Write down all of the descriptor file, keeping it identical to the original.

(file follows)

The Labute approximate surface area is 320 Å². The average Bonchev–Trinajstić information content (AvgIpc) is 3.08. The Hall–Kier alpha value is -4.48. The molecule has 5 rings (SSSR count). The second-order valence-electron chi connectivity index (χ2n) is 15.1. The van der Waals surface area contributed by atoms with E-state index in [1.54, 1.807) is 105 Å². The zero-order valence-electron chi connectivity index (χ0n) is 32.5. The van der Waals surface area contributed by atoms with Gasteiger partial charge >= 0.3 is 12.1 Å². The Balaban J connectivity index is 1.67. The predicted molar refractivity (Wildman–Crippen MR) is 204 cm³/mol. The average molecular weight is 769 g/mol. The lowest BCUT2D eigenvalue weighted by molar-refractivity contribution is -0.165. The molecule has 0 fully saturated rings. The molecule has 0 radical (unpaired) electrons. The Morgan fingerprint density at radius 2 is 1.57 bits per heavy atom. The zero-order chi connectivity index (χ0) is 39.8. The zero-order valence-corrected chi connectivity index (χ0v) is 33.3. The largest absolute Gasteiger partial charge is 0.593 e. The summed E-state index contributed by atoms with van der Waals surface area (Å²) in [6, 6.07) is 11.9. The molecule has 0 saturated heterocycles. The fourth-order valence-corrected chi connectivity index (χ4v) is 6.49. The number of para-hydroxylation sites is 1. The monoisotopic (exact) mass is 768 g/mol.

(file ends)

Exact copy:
The Labute approximate surface area is 320 Å². The average Bonchev–Trinajstić information content (AvgIpc) is 3.08. The Hall–Kier alpha value is -4.48. The molecule has 5 rings (SSSR count). The second-order valence-electron chi connectivity index (χ2n) is 15.1. The van der Waals surface area contributed by atoms with E-state index in [1.54, 1.807) is 105 Å². The zero-order valence-electron chi connectivity index (χ0n) is 32.5. The van der Waals surface area contributed by atoms with Gasteiger partial charge >= 0.3 is 12.1 Å². The Balaban J connectivity index is 1.67. The predicted molar refractivity (Wildman–Crippen MR) is 204 cm³/mol. The average molecular weight is 769 g/mol. The lowest BCUT2D eigenvalue weighted by molar-refractivity contribution is -0.165. The molecule has 0 fully saturated rings. The molecule has 0 radical (unpaired) electrons. The Morgan fingerprint density at radius 2 is 1.57 bits per heavy atom. The zero-order chi connectivity index (χ0) is 39.8. The zero-order valence-corrected chi connectivity index (χ0v) is 33.3. The largest absolute Gasteiger partial charge is 0.593 e. The summed E-state index contributed by atoms with van der Waals surface area (Å²) in [6, 6.07) is 11.9. The molecule has 0 saturated heterocycles. The fourth-order valence-corrected chi connectivity index (χ4v) is 6.49. The number of para-hydroxylation sites is 1. The monoisotopic (exact) mass is 768 g/mol.